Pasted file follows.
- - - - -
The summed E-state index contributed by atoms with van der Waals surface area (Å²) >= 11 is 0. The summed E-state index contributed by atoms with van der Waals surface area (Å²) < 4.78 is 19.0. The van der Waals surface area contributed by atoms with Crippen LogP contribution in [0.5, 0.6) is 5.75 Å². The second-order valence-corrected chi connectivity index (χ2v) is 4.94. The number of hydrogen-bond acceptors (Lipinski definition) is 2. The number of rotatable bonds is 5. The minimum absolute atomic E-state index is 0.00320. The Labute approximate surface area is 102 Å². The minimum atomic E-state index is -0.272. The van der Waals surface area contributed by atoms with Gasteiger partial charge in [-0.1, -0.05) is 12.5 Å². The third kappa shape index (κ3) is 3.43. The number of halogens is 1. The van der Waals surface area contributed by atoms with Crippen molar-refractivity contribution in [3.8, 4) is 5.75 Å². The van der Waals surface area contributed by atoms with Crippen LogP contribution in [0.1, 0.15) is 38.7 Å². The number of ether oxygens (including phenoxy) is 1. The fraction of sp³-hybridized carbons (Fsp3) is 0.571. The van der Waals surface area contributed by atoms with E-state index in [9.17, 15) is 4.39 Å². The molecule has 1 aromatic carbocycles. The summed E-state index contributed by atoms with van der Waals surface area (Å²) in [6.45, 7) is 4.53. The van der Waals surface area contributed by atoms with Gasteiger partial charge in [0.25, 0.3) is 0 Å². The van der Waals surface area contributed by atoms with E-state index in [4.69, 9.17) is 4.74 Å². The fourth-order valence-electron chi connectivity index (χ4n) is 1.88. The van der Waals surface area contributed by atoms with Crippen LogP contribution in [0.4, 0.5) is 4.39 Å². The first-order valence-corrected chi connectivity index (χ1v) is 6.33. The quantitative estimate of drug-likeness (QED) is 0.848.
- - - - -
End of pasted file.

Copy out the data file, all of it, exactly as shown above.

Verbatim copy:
The summed E-state index contributed by atoms with van der Waals surface area (Å²) >= 11 is 0. The summed E-state index contributed by atoms with van der Waals surface area (Å²) < 4.78 is 19.0. The van der Waals surface area contributed by atoms with Crippen LogP contribution in [0.5, 0.6) is 5.75 Å². The second-order valence-corrected chi connectivity index (χ2v) is 4.94. The number of hydrogen-bond acceptors (Lipinski definition) is 2. The number of rotatable bonds is 5. The minimum absolute atomic E-state index is 0.00320. The Labute approximate surface area is 102 Å². The minimum atomic E-state index is -0.272. The van der Waals surface area contributed by atoms with Gasteiger partial charge in [-0.1, -0.05) is 12.5 Å². The third kappa shape index (κ3) is 3.43. The number of halogens is 1. The van der Waals surface area contributed by atoms with Crippen molar-refractivity contribution in [3.8, 4) is 5.75 Å². The van der Waals surface area contributed by atoms with Crippen LogP contribution in [0.1, 0.15) is 38.7 Å². The number of ether oxygens (including phenoxy) is 1. The fraction of sp³-hybridized carbons (Fsp3) is 0.571. The van der Waals surface area contributed by atoms with E-state index in [9.17, 15) is 4.39 Å². The molecule has 1 aromatic carbocycles. The summed E-state index contributed by atoms with van der Waals surface area (Å²) in [6.45, 7) is 4.53. The van der Waals surface area contributed by atoms with Gasteiger partial charge in [0.25, 0.3) is 0 Å². The van der Waals surface area contributed by atoms with E-state index in [4.69, 9.17) is 4.74 Å². The fourth-order valence-electron chi connectivity index (χ4n) is 1.88. The van der Waals surface area contributed by atoms with Crippen LogP contribution in [0.4, 0.5) is 4.39 Å². The first-order valence-corrected chi connectivity index (χ1v) is 6.33. The quantitative estimate of drug-likeness (QED) is 0.848.